this summer, soaring to the uppermost levels of washington, DC’s national building museum is ‘hive’ — an interactive installation comprising three interconnected, domed chambers. designed by studio gang, the structure is made from more than 2,700 wound paper tubes — making it a recyclable, lightweight, and renewable construction. the tallest 60-foot-tall dome features a 10 foot diameter oculus, inside which visitors can explore how material can modify and reflect sound, light, and scale.

studio gang hive
the interactive installation comprises three interconnected, domed chambers
all images by tim schenck, courtesy of the national building museum



‘when you enter the great hall you almost feel like you’re in an outside space because of the distance sound travels before it is reflected back and made audible,’ said studio gang founding principal jeanne gang. ‘we’ve designed a series of chambers shaped by sound that are ideally suited for intimate conversations and gatherings as well as performances and acoustic experimentation. using wound paper tubes, a common building material with unique sonic properties, and interlocking them to form a catenary dome, we create a hive for these activities, bringing people together to explore and engage the senses.’

studio gang hive
the structure is made from more than 2,700 wound paper tubes



studio gang has designed ‘hive’ in a catenary shape, with each of the three chambers balancing structural forces and supporting its own weight. the tall yet intimate forms feature a polished silver exterior and vibrant magenta interior, creating a sharp contrast to the national building museum’s nineteenth-century interior. visitors can both inhabit the installation at ground level and engage with it from the museum’s upper-floor balconies.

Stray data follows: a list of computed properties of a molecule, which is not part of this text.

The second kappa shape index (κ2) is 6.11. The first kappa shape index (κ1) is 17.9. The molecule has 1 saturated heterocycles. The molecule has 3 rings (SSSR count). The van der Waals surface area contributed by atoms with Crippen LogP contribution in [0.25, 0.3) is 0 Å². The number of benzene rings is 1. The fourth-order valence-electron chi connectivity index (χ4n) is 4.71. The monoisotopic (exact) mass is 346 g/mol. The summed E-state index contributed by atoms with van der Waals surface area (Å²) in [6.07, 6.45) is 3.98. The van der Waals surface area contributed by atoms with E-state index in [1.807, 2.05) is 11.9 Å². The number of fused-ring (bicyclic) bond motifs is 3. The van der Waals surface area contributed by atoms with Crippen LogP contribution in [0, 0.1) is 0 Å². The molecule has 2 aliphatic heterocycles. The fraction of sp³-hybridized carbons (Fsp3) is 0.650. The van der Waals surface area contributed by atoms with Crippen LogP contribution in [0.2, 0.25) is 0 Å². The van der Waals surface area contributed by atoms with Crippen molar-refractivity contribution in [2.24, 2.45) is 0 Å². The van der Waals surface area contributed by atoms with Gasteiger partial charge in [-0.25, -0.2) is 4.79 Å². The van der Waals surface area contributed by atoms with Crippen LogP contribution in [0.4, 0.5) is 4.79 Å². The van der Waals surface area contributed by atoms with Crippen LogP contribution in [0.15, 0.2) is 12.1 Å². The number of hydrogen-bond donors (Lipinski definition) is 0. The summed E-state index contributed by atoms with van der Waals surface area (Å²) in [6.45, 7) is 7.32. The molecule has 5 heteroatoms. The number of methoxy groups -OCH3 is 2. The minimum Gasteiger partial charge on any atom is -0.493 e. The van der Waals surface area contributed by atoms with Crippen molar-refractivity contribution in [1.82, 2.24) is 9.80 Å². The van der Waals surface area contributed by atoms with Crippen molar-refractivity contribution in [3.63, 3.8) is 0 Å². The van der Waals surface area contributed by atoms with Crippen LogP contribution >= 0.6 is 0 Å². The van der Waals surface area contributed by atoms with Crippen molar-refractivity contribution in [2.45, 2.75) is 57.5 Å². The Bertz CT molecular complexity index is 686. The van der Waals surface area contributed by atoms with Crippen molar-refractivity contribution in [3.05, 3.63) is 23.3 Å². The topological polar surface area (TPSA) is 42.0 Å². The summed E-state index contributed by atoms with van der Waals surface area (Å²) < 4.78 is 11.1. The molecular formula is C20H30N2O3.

studio gang hive
‘hive’ is a recyclable, lightweight, and renewable construction



‘through their use of space and materials, studio gang pushes the limits of our summer series to new heights, literally and figuratively,’ said chase w. rynd, hon. asla, executive director of the national building museum. ‘they have ingeniously coopted a commonplace material—the paper tube—into the ultimate building block, capable of reaching dazzling heights and affecting the sound, light, and scale of our surrounding building.’

studio gang hive
the tallest 60-foot-tall dome features a 10 foot diameter oculus



‘hive’s’ smaller chambers foster intimate encounters through the addition of tubular instruments — such as simple drum-like tubes and chimes — suspended within. each area contains unique acoustic properties that have an affect on the instruments’ tone and reverberation. the large chamber draws visitors inside to engage with each other and the structure under a colossal dome that welcomes natural light from the great hall, creating a dynamic interplay of light and shadow patterns within. a program of free events complement ‘hive’, including collaborations for interactive theatrical and musical performances.

studio gang hive
visitors can explore how material can modify and reflect sound, light, and scale

studio gang hive
visitors can both inhabit the installation at ground level and experience it from the museum’s upper-floor balconies



making-of ‘hive’ at national building museum

studio gang hive
section, courtesy of studio gang

studio gang hive
plan, courtesy of studio gang

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